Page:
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-   -   Here's a good power amp fault (http://www.diyaudio.com/forums/solid-state/63635-heres-good-power-amp-fault.html)

andjur78 3rd September 2005 09:55 AM

Here's a good power amp fault
 
2 Attachment(s)
This is the output waveform (time triggered) of an AMC 5 channel amplifier model (I think it is a copy of a NAD?)

One channel exhibits this large spike (as per attatch) thru the speaker about once every half hour or so. Totally makes you jump out of your skin!!!

Does anyone have any ideas on what would cause this fault?
It occurs regardless of a speaker load connected or not.
I know it is not the power supply as the other 4 channels don't have this fault at all.

Leolabs 4th September 2005 02:13 AM

Do u have any schematic???

pinkmouse 4th September 2005 07:32 AM

Most likely a dry joint somewhere on the board. Do a blanket resolder and see if that helps.

audio3000 4th September 2005 05:49 PM

Or clean and wiggle all the connectors. Also tap on the protection relay if there're some.

good luck.

jan.didden 4th September 2005 08:49 PM

I vote for an intermittend leaking electrolytic cap. Or, less probable but possible, a semiconductor (diode or transistor). I don't think it is a solder joint. Forget the output relay. As the man said, do you have a schematic?

Jan Didden

anatech 4th September 2005 11:46 PM

Oh nice! I used to service these things. Resoldering the board will be lots of fun! They normally blast the outputs right to heaven (or hell depending on your outlook).
This may be a bad solder joint or an intermittent transistor junction. Either way the amp is unsafe at the moment.

There was, at one point, another board added to the heatsink that makes getting to the screws for the outputs difficult. Draw or take pictures and do take your time.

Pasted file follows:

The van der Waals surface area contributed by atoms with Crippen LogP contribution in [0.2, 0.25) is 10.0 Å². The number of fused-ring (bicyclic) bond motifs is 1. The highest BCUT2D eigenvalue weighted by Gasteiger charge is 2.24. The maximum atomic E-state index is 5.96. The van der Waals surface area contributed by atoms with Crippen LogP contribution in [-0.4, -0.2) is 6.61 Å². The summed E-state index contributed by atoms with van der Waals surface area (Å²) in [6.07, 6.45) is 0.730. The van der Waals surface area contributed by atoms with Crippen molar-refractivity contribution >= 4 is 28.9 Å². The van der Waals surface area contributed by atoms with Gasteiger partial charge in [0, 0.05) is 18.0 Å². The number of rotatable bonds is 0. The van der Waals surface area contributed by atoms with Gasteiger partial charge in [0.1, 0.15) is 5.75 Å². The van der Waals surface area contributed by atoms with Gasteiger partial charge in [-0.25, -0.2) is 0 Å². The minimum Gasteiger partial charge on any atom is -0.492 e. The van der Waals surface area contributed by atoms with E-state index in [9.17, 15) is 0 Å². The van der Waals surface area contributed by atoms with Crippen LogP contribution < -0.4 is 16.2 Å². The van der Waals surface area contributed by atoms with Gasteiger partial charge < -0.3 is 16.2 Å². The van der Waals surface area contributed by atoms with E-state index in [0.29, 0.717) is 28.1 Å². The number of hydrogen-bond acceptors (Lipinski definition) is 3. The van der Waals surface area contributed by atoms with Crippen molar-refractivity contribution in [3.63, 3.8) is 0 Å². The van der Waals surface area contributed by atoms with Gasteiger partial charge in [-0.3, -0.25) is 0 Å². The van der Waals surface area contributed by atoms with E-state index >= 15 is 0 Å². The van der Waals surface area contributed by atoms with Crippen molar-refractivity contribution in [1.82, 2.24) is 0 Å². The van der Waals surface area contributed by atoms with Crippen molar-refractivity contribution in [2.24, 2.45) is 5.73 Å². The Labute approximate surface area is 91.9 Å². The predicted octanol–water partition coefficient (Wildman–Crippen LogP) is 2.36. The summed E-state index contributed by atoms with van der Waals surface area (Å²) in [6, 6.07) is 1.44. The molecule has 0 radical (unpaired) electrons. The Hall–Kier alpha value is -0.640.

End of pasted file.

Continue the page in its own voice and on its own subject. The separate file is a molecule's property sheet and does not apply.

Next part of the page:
I will also say I've never seen one of these with this fault. They were normally blown by the time I saw them. A variac may be handy here.

-Chris

anatech 4th September 2005 11:48 PM

I should add. Not a copy of an NAD. Possibly a good thing. Is it a 25100?

-Chris

mastertech 5th September 2005 12:02 AM

looks like semiconductor problem to me most likely of vas origin, you cant pin down a fault without doing some tests first and you dont mention any tests
youve done so my suggestion is highly generalised,good luck

cheers

andjur78 5th September 2005 09:21 AM

2 Attachment(s)
Thanks for the pointers guys.

Yes, it is the AMC model 2N 100 (5 channel amplifier)
It employs dual rails +/- 40 volt and +/- 70 volt rails.

(were AMC making stuff for NAD or not??...maybe there is a
parallel to the Nad circuits?. I know some early CD players were.

I have the schem in paper form and will try to beg, steal or borrow a scanner to get it online before the thread runs out...
pcb pick.

Regards

andjur78 5th September 2005 09:34 AM

And some tests that have been done.

Tests so far were:
test 1 loaded 8 ohms with 1K sinewave test (0.5 hours)
test 2 loaded with a speaker load (a very old cheap speaker)and music playing (12 hours)
test 3 with the OPS loaded / and unloaded,amplifier idling and no driving signal applied to the input.The trigger sensing shows waveform (as per first pic). The Spikes show up regardless of loading the OPS.

I will redo test1 and see if the spike shows up when it is drawing some load current.

The pops occur about every half hour or thereabouts so maybe it is a capacitive timing thing. This is a good one!


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